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Alcohol. 2017 Feb;58:73-82. doi: 10.1016/j.alcohol.2016.09.003. Epub 2016 Oct 13.

Variable effects of chronic intermittent ethanol exposure on ethanol drinking in a genetically diverse mouse cohort.

Author information

1
Charleston Alcohol Research Center, Department of Psychiatry and Behavioral Sciences, Medical University of South Carolina, Charleston, SC 29425, USA. Electronic address: lopezm@musc.edu.
2
Department of Pharmacology & Toxicology, Virginia Commonwealth University, Richmond, VA 23298, USA; Department of Neurology, Virginia Commonwealth University, Richmond, VA 23298, USA; Department of Human and Molecular Genetics, Virginia Commonwealth University, Richmond, VA 23298, USA.
3
Department of Genetics, Genomics and Informatics, University of Tennessee Health Science Center, Memphis, TN, USA.
4
Charleston Alcohol Research Center, Department of Psychiatry and Behavioral Sciences, Medical University of South Carolina, Charleston, SC 29425, USA; Department of Neurosciences, Medical University of South Carolina, Charleston, SC 29425, USA; RHJ Department of Veterans Affairs Medical Center, Charleston, SC 29425, USA.

Abstract

The BXD family of mice were generated by crossing and inbreeding ethanol-preferring C57BL/6J and ethanol-avoiding DBA/2J strains that differ greatly in genome sequence and other behaviors. This study evaluated variations in the level of voluntary ethanol intake in a cohort of 42 BXD strains and both progenitor strains using a model of alcohol dependence and relapse drinking. A total of 119 BXDs (85 males, 34 females) (n ∼ 4 per genotype; 1/genotype/sex/group) were evaluated along with males from both progenitor strains (n = 14-15/genotype). Mice were evaluated for intake using limited access (2 h/day) 2-bottle (15% v/v ethanol vs. water) model for 6 weeks (baseline intake). Each animal received 4 weekly cycles of chronic intermittent ethanol (CIE) vapor exposure (CIE group) or air control exposure (CTL group) (16 h/day × 4 days) interleaved by 5-day drinking test cycles. Blood ethanol concentrations (BEC) ranged from 150 to 300 mg/dl across genotypes. Baseline intake varied greatly among cases-from ∼0.8 to ∼2.9 g/kg. As expected, CIE exposure induced a significant increase in ethanol drinking in C57BL/6J relative to baseline as well as air controls that remained relatively stable over the four test cycles. In contrast, DBA/2J cases did not show a significant increase in consumption. Heritability of variation in baseline consumption, calculated from C57BL/6J and DBA/2J strains is about 54% but this increases following treatment to 60-80%. As expected from the marked difference between progenitors, ethanol intake and level of escalation varied greatly among BXDs after exposure (∼-1.3 to 2.6 g/kg). Interestingly, the magnitude and direction of changes in ethanol intake did not relate to BEC values of the preceding CIE exposure cycle. Overall, these data indicate significant variation in consumption and even escalation, much of it under genetic control, following repeated CIE treatment.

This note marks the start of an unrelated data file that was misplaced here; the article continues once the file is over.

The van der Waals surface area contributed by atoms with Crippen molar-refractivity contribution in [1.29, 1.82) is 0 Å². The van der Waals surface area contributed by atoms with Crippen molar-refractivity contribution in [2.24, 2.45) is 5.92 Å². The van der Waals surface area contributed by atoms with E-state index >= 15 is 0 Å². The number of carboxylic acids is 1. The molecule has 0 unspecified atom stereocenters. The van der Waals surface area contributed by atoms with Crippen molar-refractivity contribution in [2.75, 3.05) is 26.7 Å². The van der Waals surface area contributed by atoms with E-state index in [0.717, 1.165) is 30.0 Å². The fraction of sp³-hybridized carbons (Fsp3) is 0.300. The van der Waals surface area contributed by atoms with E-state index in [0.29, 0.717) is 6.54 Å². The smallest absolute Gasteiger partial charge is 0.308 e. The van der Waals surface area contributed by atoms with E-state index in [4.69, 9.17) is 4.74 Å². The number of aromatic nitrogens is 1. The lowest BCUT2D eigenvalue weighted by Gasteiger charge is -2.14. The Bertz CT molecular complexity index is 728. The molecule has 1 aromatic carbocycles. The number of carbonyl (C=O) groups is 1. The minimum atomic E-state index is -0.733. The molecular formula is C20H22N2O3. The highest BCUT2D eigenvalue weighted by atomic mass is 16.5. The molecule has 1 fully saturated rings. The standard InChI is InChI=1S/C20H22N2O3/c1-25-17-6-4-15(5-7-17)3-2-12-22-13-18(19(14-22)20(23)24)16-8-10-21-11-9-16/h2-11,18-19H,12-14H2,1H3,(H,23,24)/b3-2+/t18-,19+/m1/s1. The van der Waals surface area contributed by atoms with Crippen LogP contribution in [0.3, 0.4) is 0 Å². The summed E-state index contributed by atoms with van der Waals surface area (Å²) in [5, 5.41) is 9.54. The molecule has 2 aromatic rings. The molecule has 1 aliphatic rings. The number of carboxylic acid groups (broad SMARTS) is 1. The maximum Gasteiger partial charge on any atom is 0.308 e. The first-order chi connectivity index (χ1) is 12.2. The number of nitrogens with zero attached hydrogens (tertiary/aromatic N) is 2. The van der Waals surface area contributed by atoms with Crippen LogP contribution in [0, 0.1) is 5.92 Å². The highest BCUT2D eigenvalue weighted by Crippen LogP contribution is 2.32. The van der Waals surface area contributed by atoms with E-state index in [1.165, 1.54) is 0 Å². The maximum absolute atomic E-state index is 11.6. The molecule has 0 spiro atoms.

KEYWORDS:

Ethanol dependence; Recombinant inbred BXD mice; Voluntary ethanol intake

PMID:
27793543
PMCID:
PMC5253308
[Available on 2018-02-01]
DOI:
10.1016/j.alcohol.2016.09.003
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